07 Aug PICK A PEPPER
Move over, pedestrial jalapeno pepper and ho-hum bell pepper! For all of you pepper-loving gardeners out there, it’s time to add some spice to your pepper plots. Try a new shape, an intriguing color, or a hot-as-heck bite — here’s a slew of unique peppers to grow and pick, but don’t say we didn’t warn you. These pepper varieties push the boundaries of subtlety.
5 Unique Peppers to Grow
Ghost peppers: Also called Bhut jolokia, ghost peppers are a hybrid chili pepper from India and have the distinction of being the world’s hottest chili pepper with over one million Scoville Heat Units. In other words, this one’s scalding, piping, ear-blowing, and tear-jerking hot. The fruit is red/orange in color and grows 2.5” – 3.5” long and 1” wide. It’s too hot for this girl — my people were from Scandinavia and we’re proud of our bland, white food.
Black Pearl: Another very hot pepper, Black Pearl is a tiny ¾” pearl-shaped pod that ripens from black to deep red. It’s also a smaller, bushy plant, growing only up to 18” tall and 16” wide, making it perfect for a patio container.
Medusa: Looking for an ornamental pepper in a groovy new shape? This smaller plant (also great for containers) features long, twisted, cone-shaped fruit in colors ranging from ivory to yellow, orange, and red. Not a big container gardener? This one is impressive as a mass planting in the front of your sunny border.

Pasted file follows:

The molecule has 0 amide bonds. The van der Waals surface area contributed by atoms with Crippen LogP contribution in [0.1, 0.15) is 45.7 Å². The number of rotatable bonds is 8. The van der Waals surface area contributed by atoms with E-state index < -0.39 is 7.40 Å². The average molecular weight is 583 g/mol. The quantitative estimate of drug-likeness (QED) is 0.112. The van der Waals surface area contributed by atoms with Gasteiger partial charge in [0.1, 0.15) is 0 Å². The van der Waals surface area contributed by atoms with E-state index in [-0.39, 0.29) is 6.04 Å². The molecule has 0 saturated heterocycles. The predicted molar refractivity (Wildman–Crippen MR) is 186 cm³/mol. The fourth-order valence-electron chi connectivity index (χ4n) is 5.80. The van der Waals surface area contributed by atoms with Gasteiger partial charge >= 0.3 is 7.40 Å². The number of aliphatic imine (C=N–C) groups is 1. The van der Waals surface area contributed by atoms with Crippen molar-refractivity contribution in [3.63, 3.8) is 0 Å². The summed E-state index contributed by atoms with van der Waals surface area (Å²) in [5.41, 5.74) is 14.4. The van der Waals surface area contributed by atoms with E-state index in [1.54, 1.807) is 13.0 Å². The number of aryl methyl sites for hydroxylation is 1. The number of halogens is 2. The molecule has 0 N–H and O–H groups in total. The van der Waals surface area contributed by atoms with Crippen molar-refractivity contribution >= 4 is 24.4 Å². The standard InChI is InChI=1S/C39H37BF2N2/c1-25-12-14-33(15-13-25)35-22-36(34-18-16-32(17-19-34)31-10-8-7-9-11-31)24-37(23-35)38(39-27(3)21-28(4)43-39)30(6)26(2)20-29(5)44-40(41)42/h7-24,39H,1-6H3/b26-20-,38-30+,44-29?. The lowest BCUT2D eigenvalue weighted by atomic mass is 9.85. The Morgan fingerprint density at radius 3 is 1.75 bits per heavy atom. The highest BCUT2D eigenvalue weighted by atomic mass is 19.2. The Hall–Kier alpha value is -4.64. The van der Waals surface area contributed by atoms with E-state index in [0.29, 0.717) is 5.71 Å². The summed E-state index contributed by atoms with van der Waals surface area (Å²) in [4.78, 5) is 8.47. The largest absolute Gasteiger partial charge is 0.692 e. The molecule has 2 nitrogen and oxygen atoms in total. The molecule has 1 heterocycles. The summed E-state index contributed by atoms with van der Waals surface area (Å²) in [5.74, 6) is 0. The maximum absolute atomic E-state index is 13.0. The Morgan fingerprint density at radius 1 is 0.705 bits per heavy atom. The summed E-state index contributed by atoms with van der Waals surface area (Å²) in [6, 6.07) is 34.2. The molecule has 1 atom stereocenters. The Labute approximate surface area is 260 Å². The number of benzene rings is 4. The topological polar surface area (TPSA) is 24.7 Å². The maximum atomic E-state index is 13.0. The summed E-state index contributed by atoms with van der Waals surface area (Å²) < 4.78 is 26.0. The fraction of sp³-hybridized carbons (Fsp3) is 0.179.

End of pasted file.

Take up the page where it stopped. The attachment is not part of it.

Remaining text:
Mad Hatter: Big and bushy Mad Hatter bell pepper plants have unusually shaped fruit that looks like a Bishop’s crown. The red fruit averages 2 ¼” in diameter with red skin, a sweet taste, and a bit of a kick as you near the seed cavity.
Islander: These thick-fleshed, 3-lobed bell peppers have a mild taste with a light lavender color that ripens with yellow and orange streaks before maturing to a deep, rich red. The purple and black peppers always reel me in, if for no other reason than the unexpected and lovely colors. I’m shallow that way.
About the Author
Jenny Peterson is a landscape designer and urban farmer living in Austin, Texas. She comes from a family of gardeners and her gardens include drought-tolerant plants, herbs, veggies, and a wildflower pollinator garden. As a breast cancer survivor, Jenny specializes in gardens that heal from the inside out.